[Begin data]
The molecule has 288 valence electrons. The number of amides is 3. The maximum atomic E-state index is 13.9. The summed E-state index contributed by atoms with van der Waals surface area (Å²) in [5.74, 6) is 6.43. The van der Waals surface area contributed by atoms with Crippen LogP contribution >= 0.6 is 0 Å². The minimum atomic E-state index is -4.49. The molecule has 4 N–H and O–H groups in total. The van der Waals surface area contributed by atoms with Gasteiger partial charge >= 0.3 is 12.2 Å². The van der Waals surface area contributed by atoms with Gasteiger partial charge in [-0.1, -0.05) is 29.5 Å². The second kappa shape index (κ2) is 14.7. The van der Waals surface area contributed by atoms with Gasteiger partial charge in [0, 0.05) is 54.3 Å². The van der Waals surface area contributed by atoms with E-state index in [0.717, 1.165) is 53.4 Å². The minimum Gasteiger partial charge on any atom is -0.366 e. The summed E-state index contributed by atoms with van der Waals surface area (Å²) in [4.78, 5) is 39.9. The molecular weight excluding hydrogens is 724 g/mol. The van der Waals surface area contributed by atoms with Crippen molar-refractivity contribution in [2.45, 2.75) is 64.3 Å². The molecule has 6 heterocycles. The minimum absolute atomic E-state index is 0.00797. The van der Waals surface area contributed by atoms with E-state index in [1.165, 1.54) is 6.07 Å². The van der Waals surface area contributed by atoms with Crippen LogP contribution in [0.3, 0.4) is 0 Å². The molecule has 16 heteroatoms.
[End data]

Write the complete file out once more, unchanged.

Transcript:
The molecule has 288 valence electrons. The number of amides is 3. The maximum atomic E-state index is 13.9. The summed E-state index contributed by atoms with van der Waals surface area (Å²) in [5.74, 6) is 6.43. The van der Waals surface area contributed by atoms with Crippen LogP contribution >= 0.6 is 0 Å². The minimum atomic E-state index is -4.49. The molecule has 4 N–H and O–H groups in total. The van der Waals surface area contributed by atoms with Gasteiger partial charge >= 0.3 is 12.2 Å². The van der Waals surface area contributed by atoms with Gasteiger partial charge in [-0.1, -0.05) is 29.5 Å². The second kappa shape index (κ2) is 14.7. The van der Waals surface area contributed by atoms with Gasteiger partial charge in [0, 0.05) is 54.3 Å². The van der Waals surface area contributed by atoms with E-state index in [0.717, 1.165) is 53.4 Å². The minimum Gasteiger partial charge on any atom is -0.366 e. The summed E-state index contributed by atoms with van der Waals surface area (Å²) in [4.78, 5) is 39.9. The molecular weight excluding hydrogens is 724 g/mol. The van der Waals surface area contributed by atoms with Crippen molar-refractivity contribution in [2.45, 2.75) is 64.3 Å². The molecule has 6 heterocycles. The minimum absolute atomic E-state index is 0.00797. The van der Waals surface area contributed by atoms with E-state index in [1.165, 1.54) is 6.07 Å². The van der Waals surface area contributed by atoms with Crippen LogP contribution in [0.3, 0.4) is 0 Å². The molecule has 16 heteroatoms.